Prepare for a darker, more brooding Superman film than before, hardly surprising given The Dark Knight Rises creator Christopher Nolan’s hand in this, co-writing with his Batman collaborator David Goyer. If the mood does not absorb you into the trials and tribulations of being a superhuman on Earth, then director Watchmen Zack Snyder’s action-packed scenes will whisk you along in what is more blockbuster epic with obvious tones of Transformers (cinematography by Amir Mokri), Spider-Man (costume design by James Acheson) and even The Matrix and Avatar with the organic nature of a visually stunning Krypton. It’s a mash-up of all recent superhero films, without a shred of deliberate humour to it that Superman films of past had.
The story is a familiar one, with the baby Superman known as Kal-El being propelled into the solar system by his parents, Jor-El (Russell Crowe) and Lara Lor-Van (Ayelet Zurer), on route to Earth, after an environmental catastrophe ruins and condemns Krypton to extinction. With him, Kal-El takes the last DNA of all Kryptonians, against the expressed wishes of General Zod (Michael Shannon) who attempts to stage a military coup to save his planet but is imprisoned with his fellow officers.
Growing up on Earth, Kal-El becomes known as Clark Kent (adult Superman played by Henry Cavill), adopted child of Jonathan (Kevin Costner) and Martha Kent (Diane Lane). Taught to hide his gift by his parents, Clark eventually works a series of jobs before one unintentionally exposes him to Daily Planet reporter Lois Lane (Amy Adams), and sends a call sign to the escaped Zod and his army as to where to find him and the lost DNA. Earth becomes a battleground, fighting for its own survival and that of its species, with the help of Superman.
Although lengthy at 143 minutes, Snyder, Nolan and Goyer’s film does a stunning job of explaining more about the historical and environmental issues that came to send Kal-El to Earth. The organic and kaleidoscopic, if phallic visuals of the beginning part of the film are like a Star Wars/Avatar epic, which go to show the various elements in conflict on the planet. It provides a background like no other Superman film, injecting some originality into the life of DC Comics’ hero’s story.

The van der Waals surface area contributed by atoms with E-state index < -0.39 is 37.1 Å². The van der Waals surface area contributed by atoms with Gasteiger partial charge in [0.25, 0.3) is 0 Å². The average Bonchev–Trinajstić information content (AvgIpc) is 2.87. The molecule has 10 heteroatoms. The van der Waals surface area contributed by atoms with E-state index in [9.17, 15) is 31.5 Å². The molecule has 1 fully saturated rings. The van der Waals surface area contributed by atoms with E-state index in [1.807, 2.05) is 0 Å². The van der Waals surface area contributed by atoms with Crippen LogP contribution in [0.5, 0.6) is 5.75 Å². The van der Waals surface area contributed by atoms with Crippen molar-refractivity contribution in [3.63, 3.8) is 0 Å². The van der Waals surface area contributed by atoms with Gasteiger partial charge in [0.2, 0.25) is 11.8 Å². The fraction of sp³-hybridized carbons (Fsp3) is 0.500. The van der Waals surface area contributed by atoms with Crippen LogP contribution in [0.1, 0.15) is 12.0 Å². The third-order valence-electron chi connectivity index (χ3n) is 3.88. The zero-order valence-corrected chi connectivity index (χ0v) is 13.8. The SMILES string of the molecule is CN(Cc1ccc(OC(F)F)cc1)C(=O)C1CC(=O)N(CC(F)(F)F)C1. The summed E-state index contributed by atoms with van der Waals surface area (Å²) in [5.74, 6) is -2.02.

The rest of the film is pure adrenaline rush: visual effects-heavy, set pieces that are totally reminiscent of the recent Transformers films and even the ‘parasitic’ actions of Zod’s organic ship plundering the Earth’s resources resembling the final scenes of The Avengers. The filmmakers even almost replicate the Thor standoff in a small Kansas town, with Superman against two of Zod’s troops. For some, the crash-zooms and super-whizzy effects may be a little overkill – and some feel overly long, but on the flip side, they do inject a huge surge of power into the notion of Superman and his abilities on Earth with destructive and awesome results.
Snyder’s casting cannot be faulted either. Cavill brings a more serious and sensitive Superman to the big screen, one more determined to unite the two species than ever before, dressed in a costume borrowed from Spider-Man. It’s a far more physically demanding role that merely zooming off into the sky; the controlled strength of the man is what is more on show here. Shannon owns Zod, his contorted facial expressions fit the part of a highly conflicted being. It is also quite intriguing that rather than pure murderous despot, the filmmakers have created a being with morals and a purpose that brings a bout of empathy for his cause, making him not so black in the black-and-white scenario.
Adams keeps Lane grounded and forever spirited in her endeavours, though where the story lacks is the idea of just how Kent and her really fall for one another, given we don’t see Kent join the paper until the end – granted, the physical attraction of Superman is enough alone, and Cavill fills the mesh-like suit to the average jumper exceedingly well, enough to have an army of admirers at his heels.
There are also some nice performances from Costner and Lane, the former is part of a nice subplot into how Kent controls his son’s urges and talent, even when tragedy faces them. Perhaps, Crowe’s appearance as the great Jor-El could be argued to consume more than enough screen time – the filmmakers get there money from his ghostly presence, like some Obi-Wan Kenobi-style character (again, paying homage to Star Wars).
There is probably an unnecessary, almost overindulgent ending between Superman and Zod, purely it seems to show the latter’s true allegiance with humankind – as if we weren’t aware of this already. This climax will divide opinion. Still, with demands from fans for more raw power and action from their superhero, and with a villain in Zod who is more on a par of strength, Snyder and co have gone to create something more relevant and darker (with Nolan’s touch), however much the other iconic elements of previous films (crippling Kryptonite and the dominant ‘S’ symbol) are played down in effect.
By Lisa Giles-Keddie